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syborg 11-23-2009 11:20 AM

fireplace and chimney top rebuild???
hi folks.
im so glad ive found a building forum.
heres my question....

i own a late 60s build bungalow.

it had a stove enameled coal fire with back boiler and 8inch clay chimney.

well....during a renovation project i foolishly had the chimney removed, just the top bit, and the fire ripped out, the fire in all fairness was ready for the scrap heap,

so i have a nice brick hole in my living room 2ft wide x 1.5 ft deep and about 2.5-3 ft high. with the inside top beveling to the 8 inch clay pipe.

what i propose to do is to render the inside the fireplace with heatproof screed, fit a hearth. obviously have the chimney rebuild and to reproduce a medieval type open fire with a grate.

so my question is.

is this possible with an 8 inch flue and what sort of money am i looking at to have the chimney rebuilt or can i simply have some kind of stainless flue fitted to the existing chimney in the loft and a flash tile fitted?

any help will be greatly appreaciated..

many thanks


Bob Mariani 11-23-2009 02:41 PM

The stainless steel inserts can be used in most situations. A new chimney rebuild may cost about $8,500 But I am sure some are cheaper than I charge. The size of the flue is determined by the size of the fireplace opening. 8" flue is more for a old furnace.. fireplaces use 14" and up.

stuart45 11-23-2009 02:52 PM

can you put some photos on.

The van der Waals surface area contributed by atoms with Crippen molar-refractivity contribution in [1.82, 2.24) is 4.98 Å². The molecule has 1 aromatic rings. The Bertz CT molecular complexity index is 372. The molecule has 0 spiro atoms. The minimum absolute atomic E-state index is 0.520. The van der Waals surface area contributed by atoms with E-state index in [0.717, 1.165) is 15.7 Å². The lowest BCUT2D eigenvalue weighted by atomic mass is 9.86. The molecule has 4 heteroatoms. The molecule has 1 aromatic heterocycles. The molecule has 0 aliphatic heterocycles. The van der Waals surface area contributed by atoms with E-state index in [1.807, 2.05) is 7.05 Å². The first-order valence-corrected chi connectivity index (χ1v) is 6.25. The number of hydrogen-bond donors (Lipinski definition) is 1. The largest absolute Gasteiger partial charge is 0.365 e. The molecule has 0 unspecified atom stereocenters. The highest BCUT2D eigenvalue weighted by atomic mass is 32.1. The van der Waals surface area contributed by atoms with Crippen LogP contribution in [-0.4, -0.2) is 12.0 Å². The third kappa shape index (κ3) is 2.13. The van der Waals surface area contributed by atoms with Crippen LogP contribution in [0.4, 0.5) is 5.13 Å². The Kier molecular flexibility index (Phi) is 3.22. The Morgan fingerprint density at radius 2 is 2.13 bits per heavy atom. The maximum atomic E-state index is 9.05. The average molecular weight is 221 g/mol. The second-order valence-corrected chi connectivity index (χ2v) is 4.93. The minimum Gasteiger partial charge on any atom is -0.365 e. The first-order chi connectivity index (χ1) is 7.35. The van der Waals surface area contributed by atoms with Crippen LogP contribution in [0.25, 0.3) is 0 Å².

I don't think that Bob realised that you are in the UK. I've never seen a 14inch flue on a domestic fire here. The price sounds about right though.

syborg 11-24-2009 10:56 AM

hi folks.

the chimney that needs rebuilding was originaly only about 120cm tall and about 40cms square.

i,ll post some pics up in the next hour or so..



syborg 11-24-2009 12:05 PM

4 Attachment(s)
as promised. some pics of what i have at the mo

the fireplace is 25 inches wide x 29 inches high and 14 inches deep.

the flue is bang on 8 inches in diameter.

obviously the height of the fireplace is about 39 inches including the part u cannot see without looking up into it including the angled part that funnels into the flue pipe.

ive noticed there is some cracking on the first 3 inches or so of the clay pipe.

off the top of my head i cant remember how the old coal fire was sealed inside the hole.

but u can see some screen has come away just below the flue port..

even if it is way too expensive im still thinkin of skimming it over inside and put a grate in with some nicely sawn oak logs, would look really nice.

any advice would be greatly appreciated.



stuart45 11-24-2009 05:13 PM

Ideally you need to put in a fireback with vermiculite fill at the back for maximum efficiency. You may find that the fire will not draw as well if you use the builders opening with a dog basket for the fire.

syborg 11-25-2009 11:10 AM

hi stew.

did a bit of research last night on this and apparently theres a 9:1 formula for calculating fire dimensions using the flue diameter.

ive worked out my fire can be 18 inches square which will then provide the best amount of fire and draft.